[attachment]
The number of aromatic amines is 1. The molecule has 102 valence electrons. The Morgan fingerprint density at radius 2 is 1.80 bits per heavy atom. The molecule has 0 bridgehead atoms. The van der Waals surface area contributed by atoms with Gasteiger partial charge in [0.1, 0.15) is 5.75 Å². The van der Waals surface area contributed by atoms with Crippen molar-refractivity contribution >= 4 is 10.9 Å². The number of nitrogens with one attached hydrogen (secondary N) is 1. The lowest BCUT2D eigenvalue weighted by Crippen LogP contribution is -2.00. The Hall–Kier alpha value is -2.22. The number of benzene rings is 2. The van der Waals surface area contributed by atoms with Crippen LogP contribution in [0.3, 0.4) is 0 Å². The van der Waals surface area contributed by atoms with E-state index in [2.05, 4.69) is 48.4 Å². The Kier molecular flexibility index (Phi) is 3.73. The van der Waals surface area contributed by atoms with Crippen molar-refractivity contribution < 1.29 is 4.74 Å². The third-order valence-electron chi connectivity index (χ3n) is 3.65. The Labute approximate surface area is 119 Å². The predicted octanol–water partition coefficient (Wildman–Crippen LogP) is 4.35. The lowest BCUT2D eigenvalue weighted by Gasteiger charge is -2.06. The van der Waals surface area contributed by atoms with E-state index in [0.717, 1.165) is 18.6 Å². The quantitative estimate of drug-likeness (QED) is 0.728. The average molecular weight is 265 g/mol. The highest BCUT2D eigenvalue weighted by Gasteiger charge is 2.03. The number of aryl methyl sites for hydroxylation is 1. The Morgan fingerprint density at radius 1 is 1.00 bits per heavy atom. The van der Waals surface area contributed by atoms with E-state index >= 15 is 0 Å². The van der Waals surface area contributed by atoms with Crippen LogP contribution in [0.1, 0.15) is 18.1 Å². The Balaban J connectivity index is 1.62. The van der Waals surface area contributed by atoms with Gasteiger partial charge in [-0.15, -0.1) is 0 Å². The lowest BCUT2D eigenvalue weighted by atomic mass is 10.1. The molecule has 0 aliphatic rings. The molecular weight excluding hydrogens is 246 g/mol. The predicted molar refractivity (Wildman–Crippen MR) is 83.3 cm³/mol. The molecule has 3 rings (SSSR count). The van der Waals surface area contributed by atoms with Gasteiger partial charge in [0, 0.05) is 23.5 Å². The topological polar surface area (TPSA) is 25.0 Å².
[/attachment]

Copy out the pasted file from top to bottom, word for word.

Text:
The number of aromatic amines is 1. The molecule has 102 valence electrons. The Morgan fingerprint density at radius 2 is 1.80 bits per heavy atom. The molecule has 0 bridgehead atoms. The van der Waals surface area contributed by atoms with Gasteiger partial charge in [0.1, 0.15) is 5.75 Å². The van der Waals surface area contributed by atoms with Crippen molar-refractivity contribution >= 4 is 10.9 Å². The number of nitrogens with one attached hydrogen (secondary N) is 1. The lowest BCUT2D eigenvalue weighted by Crippen LogP contribution is -2.00. The Hall–Kier alpha value is -2.22. The number of benzene rings is 2. The van der Waals surface area contributed by atoms with Crippen LogP contribution in [0.3, 0.4) is 0 Å². The van der Waals surface area contributed by atoms with E-state index in [2.05, 4.69) is 48.4 Å². The Kier molecular flexibility index (Phi) is 3.73. The van der Waals surface area contributed by atoms with Crippen molar-refractivity contribution < 1.29 is 4.74 Å². The third-order valence-electron chi connectivity index (χ3n) is 3.65. The Labute approximate surface area is 119 Å². The predicted octanol–water partition coefficient (Wildman–Crippen LogP) is 4.35. The lowest BCUT2D eigenvalue weighted by Gasteiger charge is -2.06. The van der Waals surface area contributed by atoms with E-state index in [0.717, 1.165) is 18.6 Å². The quantitative estimate of drug-likeness (QED) is 0.728. The average molecular weight is 265 g/mol. The highest BCUT2D eigenvalue weighted by Gasteiger charge is 2.03. The number of aryl methyl sites for hydroxylation is 1. The Morgan fingerprint density at radius 1 is 1.00 bits per heavy atom. The van der Waals surface area contributed by atoms with E-state index >= 15 is 0 Å². The van der Waals surface area contributed by atoms with Crippen LogP contribution in [0.1, 0.15) is 18.1 Å². The Balaban J connectivity index is 1.62. The van der Waals surface area contributed by atoms with Gasteiger partial charge in [-0.15, -0.1) is 0 Å². The lowest BCUT2D eigenvalue weighted by atomic mass is 10.1. The molecule has 0 aliphatic rings. The molecular weight excluding hydrogens is 246 g/mol. The predicted molar refractivity (Wildman–Crippen MR) is 83.3 cm³/mol. The molecule has 3 rings (SSSR count). The van der Waals surface area contributed by atoms with Gasteiger partial charge in [0, 0.05) is 23.5 Å². The topological polar surface area (TPSA) is 25.0 Å².